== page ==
Andi versus al Qaeda — in Germany

March 25, 2008

Andi comic coverIt seems a bizarre tool in the hands of security officials, but German authorities believe a cartoon comic strip can help them get their message across to young people who might be tempted to flirt with militant Islamism. The unusual experiment in North Rhine-Westphalia (NRW), Germany’s most populous state, has stirred international interest from as far away as the United States and Japan, according to the team behind the idea.

The comic is aimed at 12-16 year-olds and has been distributed in mosques and to every secondary school. “The reactions are almost entirely positive,” said Thomas Grumke, the interior ministry official who first thought up the hero Andi, his Muslim girlfriend Ayshe and the rest of the characters, including a militant imam and two young men who fall under his influence.

The story, which can be downloaded here in German, is interspersed with short passages of text addressing key issues and terms like sharia, jihad and the difference between Islam and Islamism. On that last point, it says: “Islam is a monotheistic religion (a belief in one all-embracing God), which is closely related to Judaism and Christianity. By contrast, Islamism is a political ideology which poses as ‘true Islam’ and wants to realise this as a binding, guiding principle for state and society. This ideology is directed against the free democratic order and thus is unambiguously extremist.”

Andi and friendsAyshe, the feisty, headscarf-wearing Muslim girl in the story, is able to quote the Koran in defence of her relationship with non-Muslim Andi. When her brother’s friend Harun tells her this is forbidden by Allah, she fires back: “What a lot of nonsense. It says in the Koran we should be gracious and friendly towards those who don’t fight us because of our faith.”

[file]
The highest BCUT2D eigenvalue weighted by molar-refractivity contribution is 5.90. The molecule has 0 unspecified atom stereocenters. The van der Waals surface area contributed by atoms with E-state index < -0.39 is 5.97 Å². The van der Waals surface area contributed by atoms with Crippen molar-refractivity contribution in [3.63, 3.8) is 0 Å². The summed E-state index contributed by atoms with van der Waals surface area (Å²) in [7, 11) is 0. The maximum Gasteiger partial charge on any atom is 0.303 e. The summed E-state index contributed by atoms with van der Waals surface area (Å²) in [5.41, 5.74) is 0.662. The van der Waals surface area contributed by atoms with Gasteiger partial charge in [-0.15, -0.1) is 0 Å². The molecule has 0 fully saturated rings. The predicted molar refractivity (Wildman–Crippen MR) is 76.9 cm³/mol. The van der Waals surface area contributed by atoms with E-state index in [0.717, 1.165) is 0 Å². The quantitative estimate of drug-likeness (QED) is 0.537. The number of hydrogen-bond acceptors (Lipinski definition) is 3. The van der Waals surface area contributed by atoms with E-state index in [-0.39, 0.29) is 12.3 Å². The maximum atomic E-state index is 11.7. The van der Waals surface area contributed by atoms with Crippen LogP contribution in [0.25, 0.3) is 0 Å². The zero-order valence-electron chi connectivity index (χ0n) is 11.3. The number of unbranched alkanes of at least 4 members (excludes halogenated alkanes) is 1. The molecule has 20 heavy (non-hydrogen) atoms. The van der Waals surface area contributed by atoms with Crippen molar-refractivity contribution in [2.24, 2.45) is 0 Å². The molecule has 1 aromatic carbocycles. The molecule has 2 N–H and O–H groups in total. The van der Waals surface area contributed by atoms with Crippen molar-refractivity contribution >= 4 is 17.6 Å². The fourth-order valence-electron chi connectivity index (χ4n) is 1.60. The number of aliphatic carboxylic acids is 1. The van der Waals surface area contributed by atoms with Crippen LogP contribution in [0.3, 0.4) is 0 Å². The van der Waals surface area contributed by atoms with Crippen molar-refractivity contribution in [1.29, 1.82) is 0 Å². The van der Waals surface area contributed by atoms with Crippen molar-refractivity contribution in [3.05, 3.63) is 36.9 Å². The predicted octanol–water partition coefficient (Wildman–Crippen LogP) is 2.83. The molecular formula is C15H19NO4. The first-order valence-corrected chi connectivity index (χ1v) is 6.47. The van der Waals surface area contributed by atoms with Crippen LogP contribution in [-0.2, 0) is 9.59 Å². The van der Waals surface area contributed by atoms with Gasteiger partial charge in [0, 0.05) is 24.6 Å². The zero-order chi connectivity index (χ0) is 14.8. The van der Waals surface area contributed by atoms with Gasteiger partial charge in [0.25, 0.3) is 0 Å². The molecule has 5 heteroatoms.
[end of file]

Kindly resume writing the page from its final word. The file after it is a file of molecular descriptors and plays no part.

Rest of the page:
Grumke said the feedback from Muslim girls has been that they are drawn to Ayshe as someone who is both devout and assertive.

He acknowledged that stereotyping is an issue when using the comic format, but he said figures like the militant imam in the story, who advocates fighting and killing non-Muslims, are not unrealistic. “This preacher has a stereotypical beard and clothing. Not every preacher has looks like that, but he may well do, and the likelihood is very high that he looks like that.

The comic initiative was launched by the NRW interior ministry’s department for protection of the constitution – Verfassungsschutz in German. Essentially it is a domestic intelligence agency which can use covert surveillance methods to track militants, but its boss Hartwig Möller told Reuters its role is about much more than just preventing attacks.

Hartwig MöllerIsn’t it just as dangerous if there’s a religious community which doesn’t practise violence but which in the long term wants to change our society, to abolish our democracy, and which is seeking free room in which to establish their standards, which aren’t compatible with the constitution, where sharia would be introduced which isn’t in line with our legal system. Isn’t that just as dangerous?” he asked in a telephone interview.

Aiman Mazyek, general secretary of the Central Council of Muslims in Germany , said the basic approach of the comic was right, but he regretted the authorities hadn’t consulted the Muslim community beforehand. The NRW ministry said it was prepared with the help of Islamic experts.

For more detail, read the Reuters feature and then let us know what you think. Is this the right message, and the right vehicle, for preventing young Muslims from embracing al Qaeda-inspired violence?

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